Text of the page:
Lessons from AdvertisingWeek New York for women’s sports in Pakistan

There is still a massive disparity in the amount of coverage female athletes receive in broadcast games, media, and sponsorship

If there is any silver lining to being a third-world nation or not having peak digital sophistication is that Pakistanis can watch how early adopters of a policy, law, idea, or technology interface with it and the indirect & direct ripple effects of that first-mover advantage. 

We can then choose to learn from the lessons documented by our relatively advanced counterparts and hope that we do not make the same mistakes or perhaps, account for the possibility that there are safeguards to prevent us from experiencing the worst outcomes of those inevitable mistakes.

For instance, by studying the entire Airbnb journey, we can inform our policymaking around start-ups such as Roomph.pk, or by studying the aftermath of a tragedy, we can hope to uncover a framework on crisis communications. With such little investment towards R&D, both academic and corporate, we hope to learn from the nations that appear to be ahead of us.

With the 2021 ICC T20 World Cup underway and the bidding process for the 2022-2025 PSL across the corner, along with the appointment of Tania Mallick as the new head of women’s cricket at the Pakistan Cricket Board (PCB), Profit sought to understand Everything standing between the PCB and a women’s PSL

The reasons for the absence of a women’s PSL was boiled down to a low supply of quality female athletes, particularly those that would not quit due to pressures created by their families and partners. Spillover reason applied to the poor incentives that would encourage families and partners to support their daughters and wives to remain in the game for the long haul.

Having attended AdvertisingWeek New York last month, in a bid to understand what the advertisers and agencies of Pakistan need to be wary of when they dabble in the metaverse, collegiate sports, eSports, advanced influencer marketing, DEI initiatives, and activities that boost ESG outcomes, we are crestfallen to report that even our relatively advanced counterparts struggle to make any real changes when it comes to women’s sports.

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During the panel, The Coverage Gap: A Step Toward Leveling Visibility and Viewership Disparity in Women’s Sports, speakers from The Female Quotient and from the DAZN Group shared research about the massive disparity in the amount of coverage female athletes receive in broadcast games, media, and sponsorship. The research found that even though the audiences and fans numbers were present, there is still much that needs to be done in order to move the needle on more equal representation in women’s sports.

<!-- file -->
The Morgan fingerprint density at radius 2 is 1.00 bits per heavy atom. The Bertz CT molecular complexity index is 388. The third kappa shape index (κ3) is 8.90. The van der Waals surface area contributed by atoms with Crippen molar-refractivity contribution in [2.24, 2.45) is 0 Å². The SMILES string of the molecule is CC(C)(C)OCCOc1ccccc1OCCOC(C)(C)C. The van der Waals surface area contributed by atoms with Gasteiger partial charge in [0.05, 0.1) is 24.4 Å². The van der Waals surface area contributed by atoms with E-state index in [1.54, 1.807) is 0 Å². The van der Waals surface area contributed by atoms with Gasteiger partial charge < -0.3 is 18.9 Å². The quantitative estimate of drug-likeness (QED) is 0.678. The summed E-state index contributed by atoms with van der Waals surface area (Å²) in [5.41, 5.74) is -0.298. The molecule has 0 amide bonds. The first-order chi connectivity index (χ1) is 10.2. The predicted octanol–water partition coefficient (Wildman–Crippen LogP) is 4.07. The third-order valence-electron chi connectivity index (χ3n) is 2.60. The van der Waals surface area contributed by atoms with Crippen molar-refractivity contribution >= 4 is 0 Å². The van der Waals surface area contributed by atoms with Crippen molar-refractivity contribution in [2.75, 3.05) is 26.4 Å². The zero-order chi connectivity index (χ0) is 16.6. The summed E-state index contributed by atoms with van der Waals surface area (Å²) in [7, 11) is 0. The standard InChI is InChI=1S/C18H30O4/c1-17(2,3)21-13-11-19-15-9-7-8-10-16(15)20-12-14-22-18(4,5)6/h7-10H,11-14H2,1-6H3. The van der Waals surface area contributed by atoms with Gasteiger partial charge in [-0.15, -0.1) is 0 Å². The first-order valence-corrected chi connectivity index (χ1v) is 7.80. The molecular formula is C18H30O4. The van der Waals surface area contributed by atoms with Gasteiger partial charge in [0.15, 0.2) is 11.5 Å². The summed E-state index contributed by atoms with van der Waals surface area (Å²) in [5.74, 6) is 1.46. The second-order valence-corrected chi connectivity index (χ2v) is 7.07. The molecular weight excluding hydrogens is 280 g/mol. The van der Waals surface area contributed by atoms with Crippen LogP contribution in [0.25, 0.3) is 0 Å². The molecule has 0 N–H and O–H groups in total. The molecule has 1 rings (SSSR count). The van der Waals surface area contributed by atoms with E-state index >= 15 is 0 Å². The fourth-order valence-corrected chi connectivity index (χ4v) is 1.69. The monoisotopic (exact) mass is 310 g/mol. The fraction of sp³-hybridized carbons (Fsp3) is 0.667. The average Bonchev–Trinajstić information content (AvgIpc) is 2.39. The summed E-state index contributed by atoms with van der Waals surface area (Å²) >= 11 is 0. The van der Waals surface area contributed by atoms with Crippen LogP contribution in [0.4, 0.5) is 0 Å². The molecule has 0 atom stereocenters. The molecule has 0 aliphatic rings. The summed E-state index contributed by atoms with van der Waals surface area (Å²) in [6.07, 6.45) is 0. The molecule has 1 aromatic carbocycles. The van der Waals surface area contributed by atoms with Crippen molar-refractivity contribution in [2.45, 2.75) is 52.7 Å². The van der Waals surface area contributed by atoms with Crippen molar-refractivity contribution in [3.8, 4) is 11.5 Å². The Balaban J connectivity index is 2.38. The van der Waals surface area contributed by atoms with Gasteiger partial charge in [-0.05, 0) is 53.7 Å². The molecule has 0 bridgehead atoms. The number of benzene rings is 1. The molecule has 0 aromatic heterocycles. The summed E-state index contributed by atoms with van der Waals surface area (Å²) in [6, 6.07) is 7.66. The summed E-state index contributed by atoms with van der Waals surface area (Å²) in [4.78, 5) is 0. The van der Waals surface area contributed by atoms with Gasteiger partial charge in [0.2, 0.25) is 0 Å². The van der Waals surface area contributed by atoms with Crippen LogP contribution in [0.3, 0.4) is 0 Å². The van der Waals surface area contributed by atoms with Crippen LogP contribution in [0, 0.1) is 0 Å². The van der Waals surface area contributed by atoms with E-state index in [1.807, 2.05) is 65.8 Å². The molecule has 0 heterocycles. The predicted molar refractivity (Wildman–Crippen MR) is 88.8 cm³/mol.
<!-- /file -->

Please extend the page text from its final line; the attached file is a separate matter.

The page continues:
“We live in a world where nearly every men’s game for every major mainstream sport can be available at our fingertips in an instant, anytime, anywhere (usually primetime!) and with highlights posted within seconds,” said Shelley Zalis, the CEO of The Female Quotient. “The same is not true for women’s games, and this, rather than lack of fan interest, is one of the reasons why the coverage gap persists.”

The research, which covered the entire world of sporting enthusiasts, found three key reasons why more people do not watch women’s sports games: they do not know enough about the athletes and teams, they don’t have as many opportunities to watch those games, and they are unaware of when or where to watch the games that are available.

Data from MediaLogic from Pakistan itself lines up with this, with the disparity in the coverage given to women’s cricket athletes, weak promotional investment around the key players and the team as a whole, and a small number of channels willing to air the matches.

The 2021 ICC T20 World Cup is being aired by PTV Sports, Ten Sports, Daraz Live, and A Sports by ARY whereas at any given point in time in the past three years, no more than two channels were interested in air women’s cricketing events. Moreover, media executives told Profit that the weak ratings are a reflection of weak investments towards creating a celebrity status around the players and with weak match marketing.

“The potential for women’s sports however is immense,” said Urooj Hussain, head of MediaVest at Brainchild Communications Pakistan. “The change in perception and interest for women’s cricket will not happen overnight though. The recipe for growing ratings and audience interest is a mix of sustained coverage overtime via news coverage, talk shows, interviews, and PR mileage to really put women’s cricket in the spotlight.”